5 Habits to Build Better Relationships at Work in 2019
As Dale Carnegie famously said, “to be interesting, be interested”. It’s all about the way those people make us feel.
A simple concept, although not an easy one to implement. It is far easier to please our ego instead and make those social interactions about ourselves. What is most important story to tell on a Monday morning at work? Our story. What about the most valuable opinion in a meeting? Our opinion. And what are the most important feelings in the room on any given day? Our feelings.
But if we dig a bit deeper, we will realise that we are wired to give. Not to take. And although it is easy to put on our “defence armours” when we leave for the office, we can keep some basic ideas in mind that will allow us to “catch ourselves” when interacting with others.
Why does this matter?
Simply put, because we cannot get things done without help. At work, this becomes a crucial consideration. While you may be able to choose your friends, you may not always be able to do the same with your co-workers. This means that you need to understand them and gain their respect if you are to get anywhere at your current job.
Let’s explore some options.
1. Be Aware of Who is Benefiting From What You Are Saying
When talking to others, it pays to keep these two fundamental questions in mind:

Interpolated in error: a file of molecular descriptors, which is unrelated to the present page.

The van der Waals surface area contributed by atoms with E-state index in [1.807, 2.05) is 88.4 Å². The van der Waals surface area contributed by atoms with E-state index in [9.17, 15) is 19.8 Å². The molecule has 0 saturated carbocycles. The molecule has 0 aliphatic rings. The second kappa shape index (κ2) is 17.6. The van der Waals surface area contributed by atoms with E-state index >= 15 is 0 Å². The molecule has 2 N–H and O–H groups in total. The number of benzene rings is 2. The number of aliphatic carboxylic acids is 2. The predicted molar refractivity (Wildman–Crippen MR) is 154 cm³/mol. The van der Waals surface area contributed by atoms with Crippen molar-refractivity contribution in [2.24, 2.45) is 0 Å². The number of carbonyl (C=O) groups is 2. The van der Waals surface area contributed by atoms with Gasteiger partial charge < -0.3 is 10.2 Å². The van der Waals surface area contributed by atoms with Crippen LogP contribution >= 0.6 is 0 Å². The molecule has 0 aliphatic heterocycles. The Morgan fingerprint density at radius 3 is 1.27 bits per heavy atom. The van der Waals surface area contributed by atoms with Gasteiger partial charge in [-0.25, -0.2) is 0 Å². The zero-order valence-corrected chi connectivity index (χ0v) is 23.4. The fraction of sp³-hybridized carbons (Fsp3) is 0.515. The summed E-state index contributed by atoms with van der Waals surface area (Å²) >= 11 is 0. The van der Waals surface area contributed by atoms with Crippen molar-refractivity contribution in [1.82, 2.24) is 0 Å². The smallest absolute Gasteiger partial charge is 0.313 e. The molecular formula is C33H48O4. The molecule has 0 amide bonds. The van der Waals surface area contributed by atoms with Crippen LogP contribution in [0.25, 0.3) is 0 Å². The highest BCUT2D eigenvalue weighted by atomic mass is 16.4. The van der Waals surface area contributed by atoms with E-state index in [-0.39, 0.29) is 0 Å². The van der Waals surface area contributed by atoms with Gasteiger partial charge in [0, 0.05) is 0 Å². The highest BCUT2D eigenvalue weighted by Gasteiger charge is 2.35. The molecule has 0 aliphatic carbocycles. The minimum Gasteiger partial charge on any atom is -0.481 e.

“Will I be adding value to the other person (by transmitting useful information), or make him feel happier or more valued (by triggering a positive emotion)?”
“Or will I use my intervention to talk (even indirectly) about myself and serve my ego at the expense of the person I am talking to?”
Count to 3 in your head while you give yourself an honest answer to these questions, and catch yourself before you speak.
It may feel awkward at first, but over time this exercise will enhance your everyday social interactions. This simple practice will make you a more mindful and engaged listener, a trait of people that are “good with people”.
2. You Want to Say Something? Ask a Question
We already know that our most valued opinion is our own, and we make sure everybody knows by giving unsolicited opinions to others pretty much all the time.
But you can change this, and become the real listener in the room, by not giving unsolicited opinions unless it is necessary. Instead of dropping a statement, choose to ask a few questions to understand the context behind the opinion of others.
- Instead of saying “I think that you should do this like that”, you may ask “What are the key factors supporting your approach”?
- Instead of saying “I don’t agree with that”, you may ask “How can we incorporate X, Y or Z, that I also believe are important in this situation, to your suggestion”?
- Instead of saying “you are making a mistake”, you may ask “Have you thought of X, Y or Z second-degree consequences to that course of action”?
How can this help?
- You will drop the “judger” cap and instead you will put on a “curious” cap. You cannot empathise with someone if you are judging at the same time. Adopting an also called “learners’ mindset” will allow you to connect with the motivations and circumstances of other people (their story behind the facts), taking the attention off the “what” and focusing on the “why”.